In October 1996 I found myself in the Sun Room of the Hotel Vancouver with the Globe & Mail arts reporter Christopher Dafoe. We were there to interview and photograph Japanese film director (actor, amateur baseball player, poet, painter, etc) Takeshi Kitano. The film in question was called Kikujiro (Kitano played in it as Beat Takeshi) and it featured slapstick comedy with a surprisingly reduced violence. Many who have seen Kitano’s films would assert that his films have violent cop/gangster plots that appear so realistic that a few of Kitano’s followers suspect he might have gokudō connections.
Chistopher Dafoe confessed to me minutes after we left that he had been intimidated by the chain smoking man who could not sit still. But he did sit still for me. I took nine photographs of him. That would have been the end of that except that in the lobby of the Hotel Vancouver, once Dafoe was gone, I found myself facing Kitano’s assistant who informed me that his boss wanted to see me. I was intrigued and of course I could not refuse.
Kitano had brought a girlfriend along, Kyôko Kishida, who was in some of hot water back home. I felt I could not press Kitano for details. Kitano told me that in exchange for finding Kishida a temporary apartment to keep her away from Tokyo for a month I would have access to the taking of some photographs. The scary serious man smiled just enough to add that she was interesting to photograph.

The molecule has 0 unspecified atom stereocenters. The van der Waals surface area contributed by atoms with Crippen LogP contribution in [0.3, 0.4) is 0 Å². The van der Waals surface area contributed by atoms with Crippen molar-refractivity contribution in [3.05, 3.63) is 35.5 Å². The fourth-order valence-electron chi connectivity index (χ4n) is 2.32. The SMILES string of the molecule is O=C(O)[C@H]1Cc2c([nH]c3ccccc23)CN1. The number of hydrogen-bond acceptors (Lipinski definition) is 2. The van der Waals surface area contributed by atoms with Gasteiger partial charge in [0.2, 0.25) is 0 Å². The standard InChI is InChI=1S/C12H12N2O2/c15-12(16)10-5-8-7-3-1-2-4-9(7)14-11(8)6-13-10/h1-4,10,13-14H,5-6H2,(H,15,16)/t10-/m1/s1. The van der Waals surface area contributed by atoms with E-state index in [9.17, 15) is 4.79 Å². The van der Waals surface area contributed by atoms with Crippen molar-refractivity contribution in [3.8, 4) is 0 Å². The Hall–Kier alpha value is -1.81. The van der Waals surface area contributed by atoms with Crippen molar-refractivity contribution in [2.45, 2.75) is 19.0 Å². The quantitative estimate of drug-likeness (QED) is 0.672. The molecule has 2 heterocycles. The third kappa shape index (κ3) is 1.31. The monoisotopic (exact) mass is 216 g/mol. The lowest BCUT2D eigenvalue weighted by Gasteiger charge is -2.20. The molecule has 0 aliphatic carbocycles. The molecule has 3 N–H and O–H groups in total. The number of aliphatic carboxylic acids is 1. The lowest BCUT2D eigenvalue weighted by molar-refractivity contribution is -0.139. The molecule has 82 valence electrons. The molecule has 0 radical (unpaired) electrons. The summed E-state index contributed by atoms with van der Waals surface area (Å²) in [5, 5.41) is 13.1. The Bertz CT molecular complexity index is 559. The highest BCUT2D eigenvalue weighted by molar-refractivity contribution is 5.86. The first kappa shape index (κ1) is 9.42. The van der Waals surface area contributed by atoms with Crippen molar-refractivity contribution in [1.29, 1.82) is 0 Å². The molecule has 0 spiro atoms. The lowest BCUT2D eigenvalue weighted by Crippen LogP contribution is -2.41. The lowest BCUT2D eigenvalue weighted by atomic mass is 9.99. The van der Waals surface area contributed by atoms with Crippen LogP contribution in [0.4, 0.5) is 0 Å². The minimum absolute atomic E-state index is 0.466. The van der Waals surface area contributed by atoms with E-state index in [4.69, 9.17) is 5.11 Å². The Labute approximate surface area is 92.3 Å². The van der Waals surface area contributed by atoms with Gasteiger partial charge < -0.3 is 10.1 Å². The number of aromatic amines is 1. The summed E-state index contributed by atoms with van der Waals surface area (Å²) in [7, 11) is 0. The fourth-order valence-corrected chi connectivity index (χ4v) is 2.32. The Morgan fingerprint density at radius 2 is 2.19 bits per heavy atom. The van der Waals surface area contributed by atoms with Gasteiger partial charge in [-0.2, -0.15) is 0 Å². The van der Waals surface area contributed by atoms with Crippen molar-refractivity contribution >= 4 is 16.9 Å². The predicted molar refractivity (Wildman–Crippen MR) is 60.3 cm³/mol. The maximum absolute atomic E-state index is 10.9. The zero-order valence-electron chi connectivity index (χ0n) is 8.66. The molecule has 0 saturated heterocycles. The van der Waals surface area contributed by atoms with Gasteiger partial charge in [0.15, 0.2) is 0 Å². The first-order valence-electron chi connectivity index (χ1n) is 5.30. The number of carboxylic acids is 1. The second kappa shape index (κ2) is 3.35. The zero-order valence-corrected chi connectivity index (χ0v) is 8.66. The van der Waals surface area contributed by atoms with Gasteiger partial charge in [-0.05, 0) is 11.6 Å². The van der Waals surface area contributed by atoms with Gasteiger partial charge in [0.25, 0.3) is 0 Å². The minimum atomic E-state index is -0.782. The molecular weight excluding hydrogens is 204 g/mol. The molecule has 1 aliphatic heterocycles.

He was right. I found an apartment for Kishida in False Creek and I did take her pictures. She spoke absolutely no English. Our communication was limited to gesticulation. Kishida (I have no idea if she had ever done any domestic chores in her life) wanted me to photograph her cutting a cucumber, trying some sweet breakfast cereal, and other domestic activity. The most interesting one was when she sat on the floor to paint her toe nails.
Only now do I feel safe to publish these pictures in my blog. After the month was over I drove her to the airport and I wished Kishida good luck. I have never heard from her or Kitano since.
Originally published at blog.alexwaterhousehayward.com.